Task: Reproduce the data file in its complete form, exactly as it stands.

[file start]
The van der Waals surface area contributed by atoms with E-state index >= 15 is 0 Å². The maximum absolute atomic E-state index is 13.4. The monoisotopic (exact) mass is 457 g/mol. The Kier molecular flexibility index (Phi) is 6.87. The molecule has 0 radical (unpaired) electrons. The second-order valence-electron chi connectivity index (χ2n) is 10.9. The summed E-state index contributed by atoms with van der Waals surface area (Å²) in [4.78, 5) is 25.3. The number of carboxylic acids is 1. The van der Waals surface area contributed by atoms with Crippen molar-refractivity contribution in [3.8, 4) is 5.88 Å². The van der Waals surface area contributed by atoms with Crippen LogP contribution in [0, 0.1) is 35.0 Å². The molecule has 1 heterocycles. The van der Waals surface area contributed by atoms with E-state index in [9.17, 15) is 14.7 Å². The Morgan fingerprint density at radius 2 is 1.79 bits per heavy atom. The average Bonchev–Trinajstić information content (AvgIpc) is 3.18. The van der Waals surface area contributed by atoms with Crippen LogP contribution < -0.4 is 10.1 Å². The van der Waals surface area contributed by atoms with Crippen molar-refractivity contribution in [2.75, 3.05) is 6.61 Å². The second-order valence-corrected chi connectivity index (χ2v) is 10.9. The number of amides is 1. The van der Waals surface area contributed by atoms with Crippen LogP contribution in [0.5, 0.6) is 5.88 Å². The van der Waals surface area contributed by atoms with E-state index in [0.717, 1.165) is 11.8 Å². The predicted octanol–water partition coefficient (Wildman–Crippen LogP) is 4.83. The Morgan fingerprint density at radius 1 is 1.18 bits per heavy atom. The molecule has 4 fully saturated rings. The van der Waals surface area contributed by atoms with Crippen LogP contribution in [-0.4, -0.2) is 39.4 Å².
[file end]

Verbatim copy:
The van der Waals surface area contributed by atoms with E-state index >= 15 is 0 Å². The maximum absolute atomic E-state index is 13.4. The monoisotopic (exact) mass is 457 g/mol. The Kier molecular flexibility index (Phi) is 6.87. The molecule has 0 radical (unpaired) electrons. The second-order valence-electron chi connectivity index (χ2n) is 10.9. The summed E-state index contributed by atoms with van der Waals surface area (Å²) in [4.78, 5) is 25.3. The number of carboxylic acids is 1. The van der Waals surface area contributed by atoms with Crippen molar-refractivity contribution in [3.8, 4) is 5.88 Å². The van der Waals surface area contributed by atoms with Crippen LogP contribution in [0, 0.1) is 35.0 Å². The molecule has 1 heterocycles. The van der Waals surface area contributed by atoms with E-state index in [9.17, 15) is 14.7 Å². The Morgan fingerprint density at radius 2 is 1.79 bits per heavy atom. The average Bonchev–Trinajstić information content (AvgIpc) is 3.18. The van der Waals surface area contributed by atoms with Crippen LogP contribution < -0.4 is 10.1 Å². The van der Waals surface area contributed by atoms with Crippen molar-refractivity contribution in [2.75, 3.05) is 6.61 Å². The second-order valence-corrected chi connectivity index (χ2v) is 10.9. The number of amides is 1. The van der Waals surface area contributed by atoms with Crippen LogP contribution in [0.5, 0.6) is 5.88 Å². The van der Waals surface area contributed by atoms with E-state index in [0.717, 1.165) is 11.8 Å². The predicted octanol–water partition coefficient (Wildman–Crippen LogP) is 4.83. The Morgan fingerprint density at radius 1 is 1.18 bits per heavy atom. The molecule has 4 fully saturated rings. The van der Waals surface area contributed by atoms with Crippen LogP contribution in [-0.4, -0.2) is 39.4 Å².